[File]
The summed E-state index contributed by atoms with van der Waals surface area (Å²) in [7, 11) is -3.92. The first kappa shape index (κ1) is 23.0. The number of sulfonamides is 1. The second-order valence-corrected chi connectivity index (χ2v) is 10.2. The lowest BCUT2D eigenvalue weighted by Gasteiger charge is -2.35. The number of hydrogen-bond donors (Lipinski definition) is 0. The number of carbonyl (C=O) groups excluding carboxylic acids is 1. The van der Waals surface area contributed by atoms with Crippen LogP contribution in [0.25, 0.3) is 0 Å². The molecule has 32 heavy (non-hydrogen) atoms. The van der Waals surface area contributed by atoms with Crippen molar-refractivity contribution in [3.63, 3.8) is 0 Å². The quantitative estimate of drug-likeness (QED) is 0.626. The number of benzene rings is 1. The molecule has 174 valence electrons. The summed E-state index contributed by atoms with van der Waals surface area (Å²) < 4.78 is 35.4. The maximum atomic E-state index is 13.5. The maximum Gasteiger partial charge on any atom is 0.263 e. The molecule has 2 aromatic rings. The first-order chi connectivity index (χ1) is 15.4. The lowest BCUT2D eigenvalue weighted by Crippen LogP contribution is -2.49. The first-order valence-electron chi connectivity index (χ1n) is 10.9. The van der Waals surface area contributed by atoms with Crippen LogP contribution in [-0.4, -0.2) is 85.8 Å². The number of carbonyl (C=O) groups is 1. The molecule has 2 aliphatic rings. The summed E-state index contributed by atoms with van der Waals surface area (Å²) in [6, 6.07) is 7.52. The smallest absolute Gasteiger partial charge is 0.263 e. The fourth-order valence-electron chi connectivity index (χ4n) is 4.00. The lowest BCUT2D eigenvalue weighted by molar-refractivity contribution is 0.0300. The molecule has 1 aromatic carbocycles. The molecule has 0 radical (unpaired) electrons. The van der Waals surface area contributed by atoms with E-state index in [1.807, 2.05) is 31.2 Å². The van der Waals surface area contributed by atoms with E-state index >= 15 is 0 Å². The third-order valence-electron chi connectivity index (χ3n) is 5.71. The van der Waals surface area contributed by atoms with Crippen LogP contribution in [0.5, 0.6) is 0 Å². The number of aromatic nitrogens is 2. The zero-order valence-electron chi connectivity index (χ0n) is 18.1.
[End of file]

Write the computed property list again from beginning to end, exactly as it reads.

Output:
The summed E-state index contributed by atoms with van der Waals surface area (Å²) in [7, 11) is -3.92. The first kappa shape index (κ1) is 23.0. The number of sulfonamides is 1. The second-order valence-corrected chi connectivity index (χ2v) is 10.2. The lowest BCUT2D eigenvalue weighted by Gasteiger charge is -2.35. The number of hydrogen-bond donors (Lipinski definition) is 0. The number of carbonyl (C=O) groups excluding carboxylic acids is 1. The van der Waals surface area contributed by atoms with Crippen LogP contribution in [0.25, 0.3) is 0 Å². The molecule has 32 heavy (non-hydrogen) atoms. The van der Waals surface area contributed by atoms with Crippen molar-refractivity contribution in [3.63, 3.8) is 0 Å². The quantitative estimate of drug-likeness (QED) is 0.626. The number of benzene rings is 1. The molecule has 174 valence electrons. The summed E-state index contributed by atoms with van der Waals surface area (Å²) < 4.78 is 35.4. The maximum atomic E-state index is 13.5. The maximum Gasteiger partial charge on any atom is 0.263 e. The molecule has 2 aromatic rings. The first-order chi connectivity index (χ1) is 15.4. The lowest BCUT2D eigenvalue weighted by Crippen LogP contribution is -2.49. The first-order valence-electron chi connectivity index (χ1n) is 10.9. The van der Waals surface area contributed by atoms with Crippen LogP contribution in [-0.4, -0.2) is 85.8 Å². The number of carbonyl (C=O) groups is 1. The molecule has 2 aliphatic rings. The summed E-state index contributed by atoms with van der Waals surface area (Å²) in [6, 6.07) is 7.52. The smallest absolute Gasteiger partial charge is 0.263 e. The fourth-order valence-electron chi connectivity index (χ4n) is 4.00. The lowest BCUT2D eigenvalue weighted by molar-refractivity contribution is 0.0300. The molecule has 1 aromatic carbocycles. The molecule has 0 radical (unpaired) electrons. The van der Waals surface area contributed by atoms with E-state index in [1.807, 2.05) is 31.2 Å². The van der Waals surface area contributed by atoms with E-state index >= 15 is 0 Å². The third-order valence-electron chi connectivity index (χ3n) is 5.71. The van der Waals surface area contributed by atoms with Crippen LogP contribution in [0.5, 0.6) is 0 Å². The number of aromatic nitrogens is 2. The zero-order valence-electron chi connectivity index (χ0n) is 18.1.